Injuries, Sequelae, and Treatment of Lightning-Induced Injuries: 10 Years of Experience at a Swiss Trauma Center
Carmen A. Pfortmueller,Yang Yikun,Monika Haberkern,Erwin Wuest,Heinz Zimmermann,Aristomenis K. Exadaktylos
Emergency Medicine International , 2012, DOI: 10.1155/2012/167698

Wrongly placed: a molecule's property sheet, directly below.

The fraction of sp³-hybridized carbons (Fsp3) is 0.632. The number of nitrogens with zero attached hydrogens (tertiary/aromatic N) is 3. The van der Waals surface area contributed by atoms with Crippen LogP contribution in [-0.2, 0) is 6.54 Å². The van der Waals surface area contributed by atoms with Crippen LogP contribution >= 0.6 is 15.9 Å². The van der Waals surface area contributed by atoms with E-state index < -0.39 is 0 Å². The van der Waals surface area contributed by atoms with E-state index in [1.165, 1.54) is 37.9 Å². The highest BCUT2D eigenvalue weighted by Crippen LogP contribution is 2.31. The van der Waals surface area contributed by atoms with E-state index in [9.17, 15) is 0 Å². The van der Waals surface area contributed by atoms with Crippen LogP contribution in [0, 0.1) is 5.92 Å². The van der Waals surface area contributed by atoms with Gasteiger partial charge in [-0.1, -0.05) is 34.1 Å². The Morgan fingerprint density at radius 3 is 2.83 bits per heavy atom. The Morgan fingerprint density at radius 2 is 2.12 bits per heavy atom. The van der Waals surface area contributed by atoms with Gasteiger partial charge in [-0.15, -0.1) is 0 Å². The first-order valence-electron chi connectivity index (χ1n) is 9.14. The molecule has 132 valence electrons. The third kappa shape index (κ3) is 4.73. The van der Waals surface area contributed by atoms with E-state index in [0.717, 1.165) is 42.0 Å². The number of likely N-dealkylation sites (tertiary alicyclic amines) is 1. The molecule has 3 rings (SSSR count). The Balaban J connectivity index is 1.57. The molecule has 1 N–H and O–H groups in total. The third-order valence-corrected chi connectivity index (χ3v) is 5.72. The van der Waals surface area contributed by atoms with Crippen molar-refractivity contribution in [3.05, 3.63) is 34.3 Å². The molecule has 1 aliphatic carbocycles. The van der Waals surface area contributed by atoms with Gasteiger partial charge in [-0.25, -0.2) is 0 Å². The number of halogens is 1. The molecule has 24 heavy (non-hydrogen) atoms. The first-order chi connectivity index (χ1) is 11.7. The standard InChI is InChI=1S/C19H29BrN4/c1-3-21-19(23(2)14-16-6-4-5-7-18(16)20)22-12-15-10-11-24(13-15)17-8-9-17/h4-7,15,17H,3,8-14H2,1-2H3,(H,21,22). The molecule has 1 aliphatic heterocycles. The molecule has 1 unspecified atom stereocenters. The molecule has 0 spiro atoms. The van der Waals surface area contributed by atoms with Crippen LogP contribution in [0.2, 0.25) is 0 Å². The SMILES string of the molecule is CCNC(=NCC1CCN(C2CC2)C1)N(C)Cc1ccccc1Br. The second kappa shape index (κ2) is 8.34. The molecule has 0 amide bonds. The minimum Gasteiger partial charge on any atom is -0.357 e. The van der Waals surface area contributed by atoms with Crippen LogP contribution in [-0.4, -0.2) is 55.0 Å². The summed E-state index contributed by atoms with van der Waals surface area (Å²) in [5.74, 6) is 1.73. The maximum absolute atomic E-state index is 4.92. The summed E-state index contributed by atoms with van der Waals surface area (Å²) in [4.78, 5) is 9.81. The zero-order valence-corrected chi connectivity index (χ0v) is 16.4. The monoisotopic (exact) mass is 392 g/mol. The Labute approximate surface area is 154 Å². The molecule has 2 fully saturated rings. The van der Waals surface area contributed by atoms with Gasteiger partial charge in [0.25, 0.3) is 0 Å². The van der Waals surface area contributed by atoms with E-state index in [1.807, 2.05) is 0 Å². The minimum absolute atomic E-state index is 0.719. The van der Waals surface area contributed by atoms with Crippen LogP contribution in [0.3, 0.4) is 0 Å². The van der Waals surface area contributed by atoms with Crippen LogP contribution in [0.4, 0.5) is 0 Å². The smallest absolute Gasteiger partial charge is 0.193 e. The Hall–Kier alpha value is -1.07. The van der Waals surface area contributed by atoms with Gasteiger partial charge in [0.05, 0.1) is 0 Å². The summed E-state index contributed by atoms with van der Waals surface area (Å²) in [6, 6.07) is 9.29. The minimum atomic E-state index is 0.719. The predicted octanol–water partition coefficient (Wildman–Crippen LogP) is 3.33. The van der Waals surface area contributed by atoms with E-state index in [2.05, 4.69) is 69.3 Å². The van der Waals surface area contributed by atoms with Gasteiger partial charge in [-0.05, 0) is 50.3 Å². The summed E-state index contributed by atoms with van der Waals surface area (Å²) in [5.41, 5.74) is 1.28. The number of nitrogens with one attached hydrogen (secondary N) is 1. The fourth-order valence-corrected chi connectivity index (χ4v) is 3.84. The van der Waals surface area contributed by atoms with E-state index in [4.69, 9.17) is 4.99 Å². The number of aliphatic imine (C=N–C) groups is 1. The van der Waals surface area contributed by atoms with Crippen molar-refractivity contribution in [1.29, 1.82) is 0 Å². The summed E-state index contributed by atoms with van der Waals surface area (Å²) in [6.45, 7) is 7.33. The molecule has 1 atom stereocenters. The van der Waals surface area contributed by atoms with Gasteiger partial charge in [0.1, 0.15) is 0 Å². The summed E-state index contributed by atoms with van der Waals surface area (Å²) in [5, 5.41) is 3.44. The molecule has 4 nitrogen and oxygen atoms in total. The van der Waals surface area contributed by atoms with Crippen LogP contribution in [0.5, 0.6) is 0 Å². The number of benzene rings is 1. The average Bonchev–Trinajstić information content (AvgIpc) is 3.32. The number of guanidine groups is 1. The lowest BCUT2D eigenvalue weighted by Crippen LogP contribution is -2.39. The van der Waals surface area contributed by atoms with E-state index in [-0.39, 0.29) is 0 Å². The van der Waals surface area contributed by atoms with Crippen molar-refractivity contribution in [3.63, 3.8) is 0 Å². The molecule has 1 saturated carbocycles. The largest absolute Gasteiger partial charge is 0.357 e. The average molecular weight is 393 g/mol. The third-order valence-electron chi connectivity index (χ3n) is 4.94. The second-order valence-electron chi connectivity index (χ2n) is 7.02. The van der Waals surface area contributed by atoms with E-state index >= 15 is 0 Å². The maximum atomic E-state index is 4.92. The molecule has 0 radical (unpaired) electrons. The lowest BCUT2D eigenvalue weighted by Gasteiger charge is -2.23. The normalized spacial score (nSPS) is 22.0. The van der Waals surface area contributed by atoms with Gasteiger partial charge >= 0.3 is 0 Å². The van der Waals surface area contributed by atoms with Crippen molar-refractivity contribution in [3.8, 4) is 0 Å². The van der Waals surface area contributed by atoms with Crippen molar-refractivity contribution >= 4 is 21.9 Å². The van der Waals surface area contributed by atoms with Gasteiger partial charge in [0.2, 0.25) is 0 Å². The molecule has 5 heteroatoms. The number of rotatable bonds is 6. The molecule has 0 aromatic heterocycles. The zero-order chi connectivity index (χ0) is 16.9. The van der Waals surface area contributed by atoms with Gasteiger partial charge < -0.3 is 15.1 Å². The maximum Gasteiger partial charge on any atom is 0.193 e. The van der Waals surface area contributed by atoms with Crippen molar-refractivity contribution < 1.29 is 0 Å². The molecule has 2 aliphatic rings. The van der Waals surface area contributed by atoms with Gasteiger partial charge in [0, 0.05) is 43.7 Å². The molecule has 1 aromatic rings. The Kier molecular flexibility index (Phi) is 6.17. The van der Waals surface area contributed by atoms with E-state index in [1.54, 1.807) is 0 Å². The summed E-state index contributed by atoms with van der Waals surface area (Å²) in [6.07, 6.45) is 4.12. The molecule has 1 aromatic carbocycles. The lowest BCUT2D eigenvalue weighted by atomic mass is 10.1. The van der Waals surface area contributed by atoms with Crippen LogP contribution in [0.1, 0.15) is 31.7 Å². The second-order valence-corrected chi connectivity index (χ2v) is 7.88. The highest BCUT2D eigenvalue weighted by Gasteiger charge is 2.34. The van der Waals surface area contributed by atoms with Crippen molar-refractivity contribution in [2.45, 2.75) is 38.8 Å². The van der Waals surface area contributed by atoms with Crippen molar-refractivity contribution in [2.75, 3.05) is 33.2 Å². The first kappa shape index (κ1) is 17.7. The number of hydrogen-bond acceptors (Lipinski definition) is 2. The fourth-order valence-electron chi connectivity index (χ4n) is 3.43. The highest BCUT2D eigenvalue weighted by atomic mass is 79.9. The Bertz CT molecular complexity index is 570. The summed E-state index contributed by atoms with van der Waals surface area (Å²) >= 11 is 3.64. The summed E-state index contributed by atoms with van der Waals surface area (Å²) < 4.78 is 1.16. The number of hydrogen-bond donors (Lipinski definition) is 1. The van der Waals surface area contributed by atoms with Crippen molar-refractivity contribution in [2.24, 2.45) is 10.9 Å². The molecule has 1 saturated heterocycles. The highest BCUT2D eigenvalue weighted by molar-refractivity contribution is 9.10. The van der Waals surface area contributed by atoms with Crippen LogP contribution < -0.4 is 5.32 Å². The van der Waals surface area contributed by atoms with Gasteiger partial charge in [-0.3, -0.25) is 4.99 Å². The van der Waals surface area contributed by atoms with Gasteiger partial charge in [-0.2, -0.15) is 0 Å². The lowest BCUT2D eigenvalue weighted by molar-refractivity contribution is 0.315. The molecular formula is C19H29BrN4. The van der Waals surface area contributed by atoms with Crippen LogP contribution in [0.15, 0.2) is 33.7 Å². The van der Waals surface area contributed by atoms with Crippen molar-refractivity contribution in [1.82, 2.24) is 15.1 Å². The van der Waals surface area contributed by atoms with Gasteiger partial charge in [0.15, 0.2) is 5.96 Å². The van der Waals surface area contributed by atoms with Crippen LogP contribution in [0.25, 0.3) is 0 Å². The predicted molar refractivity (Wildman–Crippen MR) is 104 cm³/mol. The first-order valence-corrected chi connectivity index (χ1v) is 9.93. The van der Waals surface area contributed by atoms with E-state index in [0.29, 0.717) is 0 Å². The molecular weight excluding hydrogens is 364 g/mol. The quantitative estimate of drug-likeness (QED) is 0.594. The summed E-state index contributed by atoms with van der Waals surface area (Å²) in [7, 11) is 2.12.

Abstract: Principals. Lightning is one of the most powerful and spectacular natural phenomena. Lightning strikes to humans are uncommon but can cause devastating injuries. We analyzed lightning-related admissions to our emergency department from January 2000 to December 2010 to review and highlight the main features of lightning-related injuries. Methods. All data were collected prospectively and entered in the emergency department’ database (Qualicare Switzerland) and retrospectively analyzed. Results. Nine patients with lightning-related injuries presented to our emergency department. Four were female, and five were male. The most common site of injury was the nervous system (6 out of 9 patients) followed by the cardiovascular system (5 out of 9 patients). The third most common injuries occurred to the skin (3 out of 9 patients). Four of the patients had to be hospitalized for further observation. Conclusion. Reports of lightning strikes and related injuries are scarce. The establishment of an international register would therefore benefit the understanding of their injury patterns and facilitate specific treatment. 1. Introduction Lightning is one of the most powerful and spectacular natural phenomena [1]. It is the transfer of electrical charges between clouds or between the ground and clouds and occurs when a difference in potential of 30,000?V or higher exceeds the inherent resistance of the air [2]. Lightning strikes the earth more than 8 million times per day [3]. It is the second leading cause of weather-related death after flooding [4–6]. The risk of being struck by lightning is dependent on regional, seasonal and temporal factors [5, 7–9]. Lightning injuries peak during the summer months throughout the world [5, 7]. Most lightning accidents occur outdoors [10]. People involved in golfing, fishing, swimming, boating, camping, or hiking are particularly at risk [10]. Reviews of lightning injuries have, however, found that one-third or more occur indoors [9, 11]. As an injury mechanism, it is postulated that if lightning strikes a house, for example, the electrical energy can be transmitted through plumbing fixtures such as sinks, showers, or toilets [11]. According to a review by Lederer et al., about 10% of lightning injures occur during transport in motor vehicles [2]. Men are generally at greater risk of suffering lightning strikes than women [2, 4, 10, 12]. In reviews, a male?:?female ratio of 5?:?1 was found [7, 11]. Lightning strikes in humans are an uncommon but potentially devastating cause of injury [5, 13, 14]. In contrast to other high-voltage